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Do Status Symbols Help You Make New Friends? Enter the terms you wish to search for. Thinking Outside the Box: A Misguided Idea The truth behind the universal, but flawed, catchphrase for creativity. Although studying creativity is considered a legitimate scientific discipline nowadays, it is still a very young one.
In the early 1970s, a psychologist named J. Guilford was one of the first academic researchers who dared to conduct a study of creativity. If you have tried solving this puzzle, you can confirm that your first attempts usually involve sketching lines inside the imaginary square. The correct solution, however, requires you to draw lines that extend beyond the area defined by the dots. The symmetry, the beautiful simplicity of the solution, and the fact that 80 percent of the participants were effectively blinded by the boundaries of the square led Guilford and the readers of his books to leap to the sweeping conclusion that creativity requires you to go outside the box. Management consultants in the 1970s and 1980s even used this puzzle when making sales pitches to prospective clients. Because the solution is, in hindsight, deceptively simple, clients tended to admit they should have thought of it themselves.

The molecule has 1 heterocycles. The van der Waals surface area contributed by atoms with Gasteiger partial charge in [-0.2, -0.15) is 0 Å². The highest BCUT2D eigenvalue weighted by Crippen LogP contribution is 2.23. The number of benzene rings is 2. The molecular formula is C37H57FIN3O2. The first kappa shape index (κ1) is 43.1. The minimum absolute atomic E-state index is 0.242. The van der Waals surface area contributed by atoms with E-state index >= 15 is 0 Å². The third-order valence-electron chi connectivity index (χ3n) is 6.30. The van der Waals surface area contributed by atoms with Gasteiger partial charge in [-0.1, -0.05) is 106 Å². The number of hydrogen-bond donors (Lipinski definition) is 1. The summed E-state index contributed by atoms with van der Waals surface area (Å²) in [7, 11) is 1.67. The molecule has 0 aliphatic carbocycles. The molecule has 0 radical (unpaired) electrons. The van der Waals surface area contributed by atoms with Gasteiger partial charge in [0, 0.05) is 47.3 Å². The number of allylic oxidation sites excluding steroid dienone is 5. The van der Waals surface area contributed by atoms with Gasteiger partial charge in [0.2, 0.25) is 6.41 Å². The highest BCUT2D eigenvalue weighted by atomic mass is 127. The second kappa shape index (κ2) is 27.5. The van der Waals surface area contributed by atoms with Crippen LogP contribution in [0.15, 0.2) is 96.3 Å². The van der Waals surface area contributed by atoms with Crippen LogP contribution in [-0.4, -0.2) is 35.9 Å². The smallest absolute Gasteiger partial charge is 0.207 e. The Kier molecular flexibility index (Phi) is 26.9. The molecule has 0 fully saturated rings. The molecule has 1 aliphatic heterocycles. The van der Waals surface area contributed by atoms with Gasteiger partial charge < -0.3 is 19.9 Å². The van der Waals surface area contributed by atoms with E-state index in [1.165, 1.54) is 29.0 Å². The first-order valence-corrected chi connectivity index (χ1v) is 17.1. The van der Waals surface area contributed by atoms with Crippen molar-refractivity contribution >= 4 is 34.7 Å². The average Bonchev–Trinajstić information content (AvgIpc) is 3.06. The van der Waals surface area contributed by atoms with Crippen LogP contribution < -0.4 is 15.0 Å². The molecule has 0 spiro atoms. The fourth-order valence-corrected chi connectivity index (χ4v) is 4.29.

There seemed to be no end to the insights that could be offered under the banner of thinking outside the box. Indeed, the concept enjoyed such strong popularity and intuitive appeal that no one bothered to check the facts. No one, that is, before two different research teams—Clarke Burnham with Kenneth Davis, and Joseph Alba with Robert Weisberg—ran another experiment using the same puzzle but a different research procedure. Both teams followed the same protocol of dividing participants into two groups.